Scavengers Find Newspaper Recycling Lucrative
Yesterday's news isn't worthless anymore. It's so valuable, in fact, that people are stealing it.
In Washington, scavengers in rental trucks have been prowling neighborhoods before dawn, swiping the newspapers out of residents' recycling bins.
In Sun City, Ariz., the Lions Clubs posted off-duty police at some of their newspaper recycling boxes after people in trucks pulled up in the middle of the day and cleaned them out, making off with tons of newsprint at a time.
And in Toronto, they're called the Blue Box Bandits, named after the colored containers they plunder for paper.
This run on the news - or at least the paper on which it's printed - has been sparked by skyrocketing prices for recycled newsprint: They rose from about $30 a ton in June 1994 to about $160 a ton a year later.
''Up until really fairly recently, recyclables did not have that much of a value economically,'' says Linda Grant, a spokeswoman for the District of Columbia's Department of Public Works. ''The intrinsic value of doing something for the environment was there, but to actually be able to sell these materials and reap a profit had not been possible within the last year or so.''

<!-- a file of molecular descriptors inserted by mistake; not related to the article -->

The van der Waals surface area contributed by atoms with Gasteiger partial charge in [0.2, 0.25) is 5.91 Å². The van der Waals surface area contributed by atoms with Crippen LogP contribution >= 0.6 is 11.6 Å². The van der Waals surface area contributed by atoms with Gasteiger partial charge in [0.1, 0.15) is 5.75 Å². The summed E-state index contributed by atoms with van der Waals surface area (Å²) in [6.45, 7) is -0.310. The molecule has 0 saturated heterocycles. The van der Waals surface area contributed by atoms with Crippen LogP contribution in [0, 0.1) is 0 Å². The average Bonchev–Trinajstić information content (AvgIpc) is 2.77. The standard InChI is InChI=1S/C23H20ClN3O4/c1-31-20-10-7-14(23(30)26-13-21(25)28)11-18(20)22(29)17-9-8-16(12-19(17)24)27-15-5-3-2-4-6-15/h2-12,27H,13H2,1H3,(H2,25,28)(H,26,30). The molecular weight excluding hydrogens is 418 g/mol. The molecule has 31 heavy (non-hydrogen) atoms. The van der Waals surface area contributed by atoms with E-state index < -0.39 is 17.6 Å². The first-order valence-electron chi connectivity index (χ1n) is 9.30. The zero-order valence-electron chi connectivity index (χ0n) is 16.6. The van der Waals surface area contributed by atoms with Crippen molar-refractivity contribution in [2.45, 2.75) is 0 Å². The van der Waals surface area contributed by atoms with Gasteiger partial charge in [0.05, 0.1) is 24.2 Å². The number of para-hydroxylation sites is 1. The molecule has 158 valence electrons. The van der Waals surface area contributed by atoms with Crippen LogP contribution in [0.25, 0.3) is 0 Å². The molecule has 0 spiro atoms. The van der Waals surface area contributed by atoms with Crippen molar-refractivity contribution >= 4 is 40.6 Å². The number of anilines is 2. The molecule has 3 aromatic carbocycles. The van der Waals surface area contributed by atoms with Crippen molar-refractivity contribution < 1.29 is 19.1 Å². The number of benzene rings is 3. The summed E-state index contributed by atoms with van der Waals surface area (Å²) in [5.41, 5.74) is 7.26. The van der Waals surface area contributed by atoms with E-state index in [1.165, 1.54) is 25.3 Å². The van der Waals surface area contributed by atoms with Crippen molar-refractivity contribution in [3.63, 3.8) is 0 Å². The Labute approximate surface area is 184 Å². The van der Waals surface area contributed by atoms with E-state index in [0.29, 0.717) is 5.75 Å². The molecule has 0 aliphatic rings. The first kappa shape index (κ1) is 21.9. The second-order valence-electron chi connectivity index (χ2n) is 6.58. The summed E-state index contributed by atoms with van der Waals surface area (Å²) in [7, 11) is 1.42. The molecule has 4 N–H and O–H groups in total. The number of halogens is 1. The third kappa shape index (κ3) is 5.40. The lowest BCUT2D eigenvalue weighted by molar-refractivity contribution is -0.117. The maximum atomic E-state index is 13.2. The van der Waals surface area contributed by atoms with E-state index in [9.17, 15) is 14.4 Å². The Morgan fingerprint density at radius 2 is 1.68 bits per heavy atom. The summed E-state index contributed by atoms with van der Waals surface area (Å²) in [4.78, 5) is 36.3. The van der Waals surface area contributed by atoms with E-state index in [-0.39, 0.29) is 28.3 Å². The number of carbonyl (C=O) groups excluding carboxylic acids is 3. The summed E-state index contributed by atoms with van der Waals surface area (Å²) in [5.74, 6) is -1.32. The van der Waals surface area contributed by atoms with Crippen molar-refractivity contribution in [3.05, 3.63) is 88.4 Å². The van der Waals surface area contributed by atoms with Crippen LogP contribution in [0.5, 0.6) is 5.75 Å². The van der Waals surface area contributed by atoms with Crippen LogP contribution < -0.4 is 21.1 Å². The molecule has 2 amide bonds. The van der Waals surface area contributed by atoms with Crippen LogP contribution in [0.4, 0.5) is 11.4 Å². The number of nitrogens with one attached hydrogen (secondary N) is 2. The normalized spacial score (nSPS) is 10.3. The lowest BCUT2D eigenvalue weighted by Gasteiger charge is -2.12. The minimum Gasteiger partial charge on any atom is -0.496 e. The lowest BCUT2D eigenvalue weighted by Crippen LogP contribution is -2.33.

In the past, scavengers concentrated their efforts on aluminum cans, which can bring around $800 a ton, according to Chris Combs of Waste Management Inc., a nationwide waste disposal and recycling company based in Oak Brook, Ill. But it takes some 56,000 12-ounce soda cans to make a ton, she says.
Debbie Garcia, editor of the trade publication Paper Recycler, says that not long ago, the price of used newsprint was so low that it cost localities to get rid of it.
As recently as January 1994, paper mills were paying only $14.38 a ton for old newsprint, Ms. Garcia says, ''which really is negative, because you have to spend at least $25 to $30 (a ton) to bale the stuff.'' Collection and transportation raised the costs even more.
''Now, it's become a big business,'' Garcia says. ''It just goes to show, when the price is right, you don't need laws to force the collection.''